Your love of the arts carried you through your undergraduate studies and brought you to the other side with a theater degree. Breaking into show business can be a long process, though. Here are some options in which people with extensive theater training can thrive.
Use the skills you learned in college to link goods and services with the people who will benefit from them. Marketing executives may hold auditions for a female commercial extra or a male voice over artist. If you have the look or sound they’re seeking, you can get paid to act in their ad. This kind of work helps build your resume and lead the way to other opportunities.
If you have a way with words, you can pair it with your training as an actor to develop screenplays. Drawing from your knowledge of what the cast members need to see when they read a script, you are already ahead of the game when it comes to screenwriting. Create stories and write directions for others to convey the narrative to the audience.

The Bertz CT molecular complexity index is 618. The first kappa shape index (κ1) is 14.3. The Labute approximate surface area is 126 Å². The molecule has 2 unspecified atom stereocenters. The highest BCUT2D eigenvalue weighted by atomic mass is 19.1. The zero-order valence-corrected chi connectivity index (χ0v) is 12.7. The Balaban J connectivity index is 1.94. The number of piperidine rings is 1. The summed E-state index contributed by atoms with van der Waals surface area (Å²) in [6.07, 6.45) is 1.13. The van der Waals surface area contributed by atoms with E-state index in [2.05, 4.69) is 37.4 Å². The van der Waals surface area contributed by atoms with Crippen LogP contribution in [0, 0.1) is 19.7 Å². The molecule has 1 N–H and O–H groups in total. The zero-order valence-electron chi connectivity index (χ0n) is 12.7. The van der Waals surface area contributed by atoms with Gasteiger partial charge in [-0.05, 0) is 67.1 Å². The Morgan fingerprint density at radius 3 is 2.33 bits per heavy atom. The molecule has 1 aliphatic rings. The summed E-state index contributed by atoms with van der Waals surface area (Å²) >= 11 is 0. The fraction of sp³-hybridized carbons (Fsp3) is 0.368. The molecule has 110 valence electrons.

Maybe the behind-the-scenes work is your strength. Design work is in demand whether you want to work with a theater company or a network studio. Flex your creative muscles by creating beautiful backdrops for the scenes of the show.
Art can be both a challenge and a comfort. Acting is cathartic for many people, so it’s no wonder that therapists harness the same skills to help their clients heal. Combined with additional training in psychology or counseling, your degree in theater can equip you to reach people who struggle with a variety of mental health issues.
Not every graduate from a theater program goes on to become a big star. There are many things you can do with your degree that may not involve a lot of acting at all. You don’t have to limit your options while you’re waiting for your big break.